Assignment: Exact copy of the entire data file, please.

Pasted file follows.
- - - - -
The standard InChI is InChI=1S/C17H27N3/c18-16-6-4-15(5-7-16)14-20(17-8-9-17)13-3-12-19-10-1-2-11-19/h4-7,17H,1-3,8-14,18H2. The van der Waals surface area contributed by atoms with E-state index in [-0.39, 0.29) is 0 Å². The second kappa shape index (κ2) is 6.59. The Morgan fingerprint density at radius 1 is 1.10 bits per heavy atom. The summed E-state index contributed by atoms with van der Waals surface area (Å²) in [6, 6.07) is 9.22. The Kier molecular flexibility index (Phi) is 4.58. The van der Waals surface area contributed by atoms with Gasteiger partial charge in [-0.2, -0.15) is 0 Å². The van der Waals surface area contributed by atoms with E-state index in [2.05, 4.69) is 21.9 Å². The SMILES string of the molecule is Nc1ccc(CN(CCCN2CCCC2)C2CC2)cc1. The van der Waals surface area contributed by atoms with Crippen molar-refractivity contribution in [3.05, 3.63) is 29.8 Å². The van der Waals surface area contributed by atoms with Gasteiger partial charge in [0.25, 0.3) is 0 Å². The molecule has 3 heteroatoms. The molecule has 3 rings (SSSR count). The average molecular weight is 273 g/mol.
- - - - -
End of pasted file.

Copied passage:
The standard InChI is InChI=1S/C17H27N3/c18-16-6-4-15(5-7-16)14-20(17-8-9-17)13-3-12-19-10-1-2-11-19/h4-7,17H,1-3,8-14,18H2. The van der Waals surface area contributed by atoms with E-state index in [-0.39, 0.29) is 0 Å². The second kappa shape index (κ2) is 6.59. The Morgan fingerprint density at radius 1 is 1.10 bits per heavy atom. The summed E-state index contributed by atoms with van der Waals surface area (Å²) in [6, 6.07) is 9.22. The Kier molecular flexibility index (Phi) is 4.58. The van der Waals surface area contributed by atoms with Gasteiger partial charge in [-0.2, -0.15) is 0 Å². The van der Waals surface area contributed by atoms with E-state index in [2.05, 4.69) is 21.9 Å². The SMILES string of the molecule is Nc1ccc(CN(CCCN2CCCC2)C2CC2)cc1. The van der Waals surface area contributed by atoms with Crippen molar-refractivity contribution in [3.05, 3.63) is 29.8 Å². The van der Waals surface area contributed by atoms with Gasteiger partial charge in [0.25, 0.3) is 0 Å². The molecule has 3 heteroatoms. The molecule has 3 rings (SSSR count). The average molecular weight is 273 g/mol.